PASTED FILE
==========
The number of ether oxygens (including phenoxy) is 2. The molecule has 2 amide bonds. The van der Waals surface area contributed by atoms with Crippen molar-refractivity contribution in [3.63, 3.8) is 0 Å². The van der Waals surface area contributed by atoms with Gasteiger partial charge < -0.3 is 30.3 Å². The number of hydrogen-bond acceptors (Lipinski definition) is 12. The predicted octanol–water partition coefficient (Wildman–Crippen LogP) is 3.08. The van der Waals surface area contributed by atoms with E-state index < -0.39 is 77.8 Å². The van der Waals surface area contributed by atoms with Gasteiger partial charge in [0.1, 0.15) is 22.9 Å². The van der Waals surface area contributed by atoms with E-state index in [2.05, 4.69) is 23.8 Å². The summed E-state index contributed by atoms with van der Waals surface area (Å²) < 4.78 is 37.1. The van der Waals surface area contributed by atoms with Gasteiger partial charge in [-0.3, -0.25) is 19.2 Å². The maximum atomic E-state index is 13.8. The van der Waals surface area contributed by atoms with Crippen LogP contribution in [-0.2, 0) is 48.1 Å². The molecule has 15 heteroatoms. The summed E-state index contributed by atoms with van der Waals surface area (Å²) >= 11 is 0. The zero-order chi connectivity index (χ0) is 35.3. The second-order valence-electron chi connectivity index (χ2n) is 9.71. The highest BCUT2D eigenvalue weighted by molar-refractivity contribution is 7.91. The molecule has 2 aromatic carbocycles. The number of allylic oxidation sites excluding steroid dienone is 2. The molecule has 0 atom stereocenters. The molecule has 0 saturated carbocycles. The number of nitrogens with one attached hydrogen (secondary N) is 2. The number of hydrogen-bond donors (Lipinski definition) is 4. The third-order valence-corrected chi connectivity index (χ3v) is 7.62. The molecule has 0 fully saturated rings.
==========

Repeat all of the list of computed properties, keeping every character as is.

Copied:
The number of ether oxygens (including phenoxy) is 2. The molecule has 2 amide bonds. The van der Waals surface area contributed by atoms with Crippen molar-refractivity contribution in [3.63, 3.8) is 0 Å². The van der Waals surface area contributed by atoms with Gasteiger partial charge < -0.3 is 30.3 Å². The number of hydrogen-bond acceptors (Lipinski definition) is 12. The predicted octanol–water partition coefficient (Wildman–Crippen LogP) is 3.08. The van der Waals surface area contributed by atoms with E-state index < -0.39 is 77.8 Å². The van der Waals surface area contributed by atoms with Gasteiger partial charge in [0.1, 0.15) is 22.9 Å². The van der Waals surface area contributed by atoms with E-state index in [2.05, 4.69) is 23.8 Å². The summed E-state index contributed by atoms with van der Waals surface area (Å²) < 4.78 is 37.1. The van der Waals surface area contributed by atoms with Gasteiger partial charge in [-0.3, -0.25) is 19.2 Å². The maximum atomic E-state index is 13.8. The van der Waals surface area contributed by atoms with Crippen LogP contribution in [-0.2, 0) is 48.1 Å². The molecule has 15 heteroatoms. The summed E-state index contributed by atoms with van der Waals surface area (Å²) >= 11 is 0. The zero-order chi connectivity index (χ0) is 35.3. The second-order valence-electron chi connectivity index (χ2n) is 9.71. The highest BCUT2D eigenvalue weighted by molar-refractivity contribution is 7.91. The molecule has 2 aromatic carbocycles. The number of allylic oxidation sites excluding steroid dienone is 2. The molecule has 0 atom stereocenters. The molecule has 0 saturated carbocycles. The number of nitrogens with one attached hydrogen (secondary N) is 2. The number of hydrogen-bond donors (Lipinski definition) is 4. The third-order valence-corrected chi connectivity index (χ3v) is 7.62. The molecule has 0 fully saturated rings.